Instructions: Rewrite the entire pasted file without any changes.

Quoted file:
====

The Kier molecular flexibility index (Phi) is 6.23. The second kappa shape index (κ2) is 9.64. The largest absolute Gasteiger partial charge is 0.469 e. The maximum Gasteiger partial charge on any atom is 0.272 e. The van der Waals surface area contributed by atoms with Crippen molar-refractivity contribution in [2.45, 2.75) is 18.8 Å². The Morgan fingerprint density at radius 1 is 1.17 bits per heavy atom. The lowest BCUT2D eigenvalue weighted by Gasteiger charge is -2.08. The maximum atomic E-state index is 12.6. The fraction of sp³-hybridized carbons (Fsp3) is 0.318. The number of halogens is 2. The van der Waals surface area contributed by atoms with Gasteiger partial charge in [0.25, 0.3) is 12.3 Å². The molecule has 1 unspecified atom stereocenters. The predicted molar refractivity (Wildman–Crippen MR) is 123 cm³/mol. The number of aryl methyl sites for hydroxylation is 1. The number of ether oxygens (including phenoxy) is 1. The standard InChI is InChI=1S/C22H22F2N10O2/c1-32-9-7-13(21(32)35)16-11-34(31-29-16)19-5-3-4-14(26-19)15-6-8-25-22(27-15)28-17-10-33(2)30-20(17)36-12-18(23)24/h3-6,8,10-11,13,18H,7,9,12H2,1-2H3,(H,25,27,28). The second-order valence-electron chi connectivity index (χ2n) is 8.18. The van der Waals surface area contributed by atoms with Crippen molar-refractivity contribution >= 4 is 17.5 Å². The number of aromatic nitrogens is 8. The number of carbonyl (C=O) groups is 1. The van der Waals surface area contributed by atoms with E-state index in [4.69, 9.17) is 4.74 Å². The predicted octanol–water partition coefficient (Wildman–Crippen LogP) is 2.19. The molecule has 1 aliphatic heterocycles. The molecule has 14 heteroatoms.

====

The Kier molecular flexibility index (Phi) is 6.23. The second kappa shape index (κ2) is 9.64. The largest absolute Gasteiger partial charge is 0.469 e. The maximum Gasteiger partial charge on any atom is 0.272 e. The van der Waals surface area contributed by atoms with Crippen molar-refractivity contribution in [2.45, 2.75) is 18.8 Å². The Morgan fingerprint density at radius 1 is 1.17 bits per heavy atom. The lowest BCUT2D eigenvalue weighted by Gasteiger charge is -2.08. The maximum atomic E-state index is 12.6. The fraction of sp³-hybridized carbons (Fsp3) is 0.318. The number of halogens is 2. The van der Waals surface area contributed by atoms with Gasteiger partial charge in [0.25, 0.3) is 12.3 Å². The molecule has 1 unspecified atom stereocenters. The predicted molar refractivity (Wildman–Crippen MR) is 123 cm³/mol. The number of aryl methyl sites for hydroxylation is 1. The number of ether oxygens (including phenoxy) is 1. The standard InChI is InChI=1S/C22H22F2N10O2/c1-32-9-7-13(21(32)35)16-11-34(31-29-16)19-5-3-4-14(26-19)15-6-8-25-22(27-15)28-17-10-33(2)30-20(17)36-12-18(23)24/h3-6,8,10-11,13,18H,7,9,12H2,1-2H3,(H,25,27,28). The second-order valence-electron chi connectivity index (χ2n) is 8.18. The van der Waals surface area contributed by atoms with Crippen molar-refractivity contribution >= 4 is 17.5 Å². The number of aromatic nitrogens is 8. The number of carbonyl (C=O) groups is 1. The van der Waals surface area contributed by atoms with E-state index in [4.69, 9.17) is 4.74 Å². The predicted octanol–water partition coefficient (Wildman–Crippen LogP) is 2.19. The molecule has 1 aliphatic heterocycles. The molecule has 14 heteroatoms.